council. I was pleading with some families to avail themselves of God's appointed
means, and get away from the cities to save their children. Some were loitering, making
no determined efforts.
The angels of mercy hurried Lot and his wife and daughters by taking hold of their
hands. Had Lot hastened as the Lord desired him to, his wife would not have become a
pillar of salt. Lot had too
much of a lingering spirit. Let us not be like him. The same voice that warned Lot to
leave Sodom bids us, "Come out from among them, and be ye separate, . . . and touch
not the unclean." Those who obey this warning will find a refuge. Let every man be wide
awake for himself, and try to save his family. Let him gird himself for the work. God will
reveal from point to point what to do next.
Hear the voice of God through the apostle Paul: "Work out your own salvation with
fear and trembling. For it is God which worketh in you both to will and to do of His good
pleasure." Lot trod the plain with unwilling and tardy steps. He had so long associated
with evil workers that he could not see his peril until his wife stood on the plain a pillar of
salt forever.--Review and Herald, Dec. 11, 1900.
Cities to Be Visited by God's Judgments
The time is near when the large cities will be visited by the judgments of God. In a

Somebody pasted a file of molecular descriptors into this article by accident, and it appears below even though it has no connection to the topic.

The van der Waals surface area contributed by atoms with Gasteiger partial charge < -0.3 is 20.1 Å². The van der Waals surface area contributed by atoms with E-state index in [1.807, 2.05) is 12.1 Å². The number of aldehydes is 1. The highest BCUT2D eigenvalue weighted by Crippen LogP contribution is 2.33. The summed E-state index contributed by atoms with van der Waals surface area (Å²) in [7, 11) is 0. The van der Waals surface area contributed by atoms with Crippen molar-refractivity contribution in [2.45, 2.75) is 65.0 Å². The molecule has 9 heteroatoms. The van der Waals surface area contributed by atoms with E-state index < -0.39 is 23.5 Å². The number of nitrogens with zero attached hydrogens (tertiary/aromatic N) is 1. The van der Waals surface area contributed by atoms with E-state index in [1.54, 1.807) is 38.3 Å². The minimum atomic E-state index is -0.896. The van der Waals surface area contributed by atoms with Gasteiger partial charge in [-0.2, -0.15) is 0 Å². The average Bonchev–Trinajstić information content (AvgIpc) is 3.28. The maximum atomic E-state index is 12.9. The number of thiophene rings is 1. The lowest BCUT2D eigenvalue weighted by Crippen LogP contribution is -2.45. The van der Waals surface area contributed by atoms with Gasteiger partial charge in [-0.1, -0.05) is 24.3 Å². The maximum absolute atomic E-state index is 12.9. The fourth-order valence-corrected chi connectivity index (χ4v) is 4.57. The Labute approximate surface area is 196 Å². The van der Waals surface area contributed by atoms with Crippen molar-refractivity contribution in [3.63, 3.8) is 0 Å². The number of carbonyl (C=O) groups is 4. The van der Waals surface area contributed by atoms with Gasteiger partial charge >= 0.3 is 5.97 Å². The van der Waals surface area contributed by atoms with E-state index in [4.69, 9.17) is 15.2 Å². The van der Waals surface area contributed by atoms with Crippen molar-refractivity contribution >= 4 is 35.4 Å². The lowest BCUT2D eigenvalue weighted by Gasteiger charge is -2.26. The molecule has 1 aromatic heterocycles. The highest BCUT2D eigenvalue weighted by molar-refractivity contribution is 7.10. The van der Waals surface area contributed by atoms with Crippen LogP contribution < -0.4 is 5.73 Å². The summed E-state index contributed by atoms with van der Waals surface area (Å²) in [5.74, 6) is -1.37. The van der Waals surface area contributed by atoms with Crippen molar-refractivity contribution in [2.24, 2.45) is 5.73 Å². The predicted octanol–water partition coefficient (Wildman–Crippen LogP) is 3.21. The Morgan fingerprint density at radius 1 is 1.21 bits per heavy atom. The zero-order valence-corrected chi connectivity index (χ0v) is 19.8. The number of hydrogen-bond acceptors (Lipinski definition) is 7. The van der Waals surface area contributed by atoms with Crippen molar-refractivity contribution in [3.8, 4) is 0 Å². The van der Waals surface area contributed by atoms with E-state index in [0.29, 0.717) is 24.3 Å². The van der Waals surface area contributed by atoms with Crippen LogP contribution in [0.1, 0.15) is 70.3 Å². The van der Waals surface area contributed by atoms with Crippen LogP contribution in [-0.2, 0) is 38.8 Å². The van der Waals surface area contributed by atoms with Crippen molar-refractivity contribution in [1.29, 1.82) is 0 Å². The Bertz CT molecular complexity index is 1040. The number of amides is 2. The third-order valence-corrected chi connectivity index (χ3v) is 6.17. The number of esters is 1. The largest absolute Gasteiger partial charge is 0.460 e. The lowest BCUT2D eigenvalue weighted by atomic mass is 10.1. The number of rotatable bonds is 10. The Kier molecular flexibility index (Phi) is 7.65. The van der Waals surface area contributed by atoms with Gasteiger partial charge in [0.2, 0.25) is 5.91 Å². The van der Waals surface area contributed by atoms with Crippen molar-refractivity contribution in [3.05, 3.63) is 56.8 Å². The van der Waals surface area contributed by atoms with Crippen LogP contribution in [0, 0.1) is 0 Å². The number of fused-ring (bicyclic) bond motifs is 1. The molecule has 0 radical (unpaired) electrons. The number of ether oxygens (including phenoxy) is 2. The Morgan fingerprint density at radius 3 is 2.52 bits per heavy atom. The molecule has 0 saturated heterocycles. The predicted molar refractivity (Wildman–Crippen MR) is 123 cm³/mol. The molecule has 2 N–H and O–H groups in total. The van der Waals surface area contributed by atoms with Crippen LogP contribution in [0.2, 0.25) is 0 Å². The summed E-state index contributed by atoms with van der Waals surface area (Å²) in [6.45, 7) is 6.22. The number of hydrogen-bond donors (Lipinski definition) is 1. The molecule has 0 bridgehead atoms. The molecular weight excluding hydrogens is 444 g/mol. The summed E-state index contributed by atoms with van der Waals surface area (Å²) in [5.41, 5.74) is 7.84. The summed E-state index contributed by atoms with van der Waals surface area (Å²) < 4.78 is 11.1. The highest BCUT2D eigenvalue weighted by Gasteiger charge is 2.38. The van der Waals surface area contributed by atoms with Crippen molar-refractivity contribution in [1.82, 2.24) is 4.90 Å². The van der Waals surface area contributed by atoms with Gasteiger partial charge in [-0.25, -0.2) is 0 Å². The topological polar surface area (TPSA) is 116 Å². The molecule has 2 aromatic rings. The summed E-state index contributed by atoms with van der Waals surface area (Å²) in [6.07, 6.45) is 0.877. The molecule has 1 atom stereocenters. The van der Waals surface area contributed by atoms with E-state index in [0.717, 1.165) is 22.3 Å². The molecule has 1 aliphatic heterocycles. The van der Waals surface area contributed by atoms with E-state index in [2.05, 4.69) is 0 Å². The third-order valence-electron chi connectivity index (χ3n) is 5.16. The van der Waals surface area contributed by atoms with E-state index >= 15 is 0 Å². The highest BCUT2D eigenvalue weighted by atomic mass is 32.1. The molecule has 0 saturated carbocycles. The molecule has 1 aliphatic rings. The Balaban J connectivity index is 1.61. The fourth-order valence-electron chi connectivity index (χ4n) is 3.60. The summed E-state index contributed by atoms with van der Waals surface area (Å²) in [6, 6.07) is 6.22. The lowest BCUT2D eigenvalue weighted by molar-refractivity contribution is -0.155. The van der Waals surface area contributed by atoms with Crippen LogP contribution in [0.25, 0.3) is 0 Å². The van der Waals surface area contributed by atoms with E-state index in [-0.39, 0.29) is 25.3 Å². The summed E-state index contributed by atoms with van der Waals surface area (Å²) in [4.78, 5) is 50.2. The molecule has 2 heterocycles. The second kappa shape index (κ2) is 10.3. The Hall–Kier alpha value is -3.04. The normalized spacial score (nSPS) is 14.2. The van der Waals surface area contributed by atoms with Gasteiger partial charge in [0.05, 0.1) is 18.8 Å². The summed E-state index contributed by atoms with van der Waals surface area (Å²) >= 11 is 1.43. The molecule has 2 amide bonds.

little while, these cities will be terribly shaken. No matter how large or how strong their
buildings, no matter how many safeguards against fire may have been provided, let God
touch these buildings, and in a few minutes or a few hours they are in ruins.
The ungodly cities of our world are to be swept away by the besom of destruction.
In the calamities that are now befalling immense buildings and large portions of cities,
God is showing us what will come upon the whole earth.--Testimonies, vol. 7, pp. 82,
Results of Unheeded Warnings
I am bidden to declare the message that cities full of transgression, and sinful in
the extreme, will be destroyed by earthquakes, by fire, by flood. All the world will be
warned that there is a God who will display His authority as God. His unseen agencies
will cause destruction, devastation, and death. All the accumulated riches will be as
nothingness. . . .
Calamities will come--calamities most awful, most unexpected; and these
destructions will follow one after another. If there will be a heeding of the warnings that
God has given, and if churches will repent, returning to their allegiance, then other cities
may be spared for a time. But if men who have been deceived continue in the same
way in which they have been walking, disregarding the law of God,
and presenting falsehoods before the people, God allows them to suffer calamity, that
their senses may be awakened.
The Lord will not suddenly cast off all transgressors, or destroy entire nations; but
He will punish cities and places where men have given themselves up to the possession
of Satanic agencies. Strictly will the cities of the nations be dealt with, and yet they will
not be visited in the extreme of God's indignation, because some souls will yet break
away from the delusions of the enemy, and will repent and be converted, while the
mass will be treasuring up wrath against the day of wrath.--Evangelism, p. 27. (1906)